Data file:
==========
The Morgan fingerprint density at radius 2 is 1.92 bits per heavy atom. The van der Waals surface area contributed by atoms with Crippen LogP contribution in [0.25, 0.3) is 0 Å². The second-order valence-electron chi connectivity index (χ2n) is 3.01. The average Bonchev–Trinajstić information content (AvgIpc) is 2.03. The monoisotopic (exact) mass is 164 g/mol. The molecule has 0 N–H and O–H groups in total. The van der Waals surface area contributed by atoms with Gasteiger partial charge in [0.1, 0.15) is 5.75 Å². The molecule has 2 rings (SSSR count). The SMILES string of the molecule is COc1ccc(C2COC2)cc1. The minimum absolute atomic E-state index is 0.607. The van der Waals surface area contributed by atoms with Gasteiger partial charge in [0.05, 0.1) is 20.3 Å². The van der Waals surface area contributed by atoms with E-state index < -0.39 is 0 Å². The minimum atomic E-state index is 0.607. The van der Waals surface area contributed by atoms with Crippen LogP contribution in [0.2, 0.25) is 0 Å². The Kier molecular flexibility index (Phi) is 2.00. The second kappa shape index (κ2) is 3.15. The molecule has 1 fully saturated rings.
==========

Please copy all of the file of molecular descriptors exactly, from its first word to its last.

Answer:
The Morgan fingerprint density at radius 2 is 1.92 bits per heavy atom. The van der Waals surface area contributed by atoms with Crippen LogP contribution in [0.25, 0.3) is 0 Å². The second-order valence-electron chi connectivity index (χ2n) is 3.01. The average Bonchev–Trinajstić information content (AvgIpc) is 2.03. The monoisotopic (exact) mass is 164 g/mol. The molecule has 0 N–H and O–H groups in total. The van der Waals surface area contributed by atoms with Gasteiger partial charge in [0.1, 0.15) is 5.75 Å². The molecule has 2 rings (SSSR count). The SMILES string of the molecule is COc1ccc(C2COC2)cc1. The minimum absolute atomic E-state index is 0.607. The van der Waals surface area contributed by atoms with Gasteiger partial charge in [0.05, 0.1) is 20.3 Å². The van der Waals surface area contributed by atoms with E-state index < -0.39 is 0 Å². The minimum atomic E-state index is 0.607. The van der Waals surface area contributed by atoms with Crippen LogP contribution in [0.2, 0.25) is 0 Å². The Kier molecular flexibility index (Phi) is 2.00. The second kappa shape index (κ2) is 3.15. The molecule has 1 fully saturated rings.